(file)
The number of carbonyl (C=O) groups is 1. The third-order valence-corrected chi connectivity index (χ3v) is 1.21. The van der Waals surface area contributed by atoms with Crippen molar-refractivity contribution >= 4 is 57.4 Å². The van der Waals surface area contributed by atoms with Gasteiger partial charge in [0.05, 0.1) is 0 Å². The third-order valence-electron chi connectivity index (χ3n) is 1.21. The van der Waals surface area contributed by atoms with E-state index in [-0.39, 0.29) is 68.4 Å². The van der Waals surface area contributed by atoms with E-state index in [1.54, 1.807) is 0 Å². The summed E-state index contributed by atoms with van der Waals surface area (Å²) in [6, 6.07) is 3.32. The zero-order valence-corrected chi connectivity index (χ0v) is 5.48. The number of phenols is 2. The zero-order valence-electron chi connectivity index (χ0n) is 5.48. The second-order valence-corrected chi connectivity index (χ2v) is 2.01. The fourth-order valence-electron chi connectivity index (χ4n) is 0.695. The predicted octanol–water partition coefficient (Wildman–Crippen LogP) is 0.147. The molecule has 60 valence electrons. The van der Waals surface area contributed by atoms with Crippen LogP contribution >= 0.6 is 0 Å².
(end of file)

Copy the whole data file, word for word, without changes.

The number of carbonyl (C=O) groups is 1. The third-order valence-corrected chi connectivity index (χ3v) is 1.21. The van der Waals surface area contributed by atoms with Crippen molar-refractivity contribution >= 4 is 57.4 Å². The van der Waals surface area contributed by atoms with Gasteiger partial charge in [0.05, 0.1) is 0 Å². The third-order valence-electron chi connectivity index (χ3n) is 1.21. The van der Waals surface area contributed by atoms with E-state index in [-0.39, 0.29) is 68.4 Å². The van der Waals surface area contributed by atoms with E-state index in [1.54, 1.807) is 0 Å². The summed E-state index contributed by atoms with van der Waals surface area (Å²) in [6, 6.07) is 3.32. The zero-order valence-corrected chi connectivity index (χ0v) is 5.48. The number of phenols is 2. The zero-order valence-electron chi connectivity index (χ0n) is 5.48. The second-order valence-corrected chi connectivity index (χ2v) is 2.01. The fourth-order valence-electron chi connectivity index (χ4n) is 0.695. The predicted octanol–water partition coefficient (Wildman–Crippen LogP) is 0.147. The molecule has 60 valence electrons. The van der Waals surface area contributed by atoms with Crippen LogP contribution >= 0.6 is 0 Å².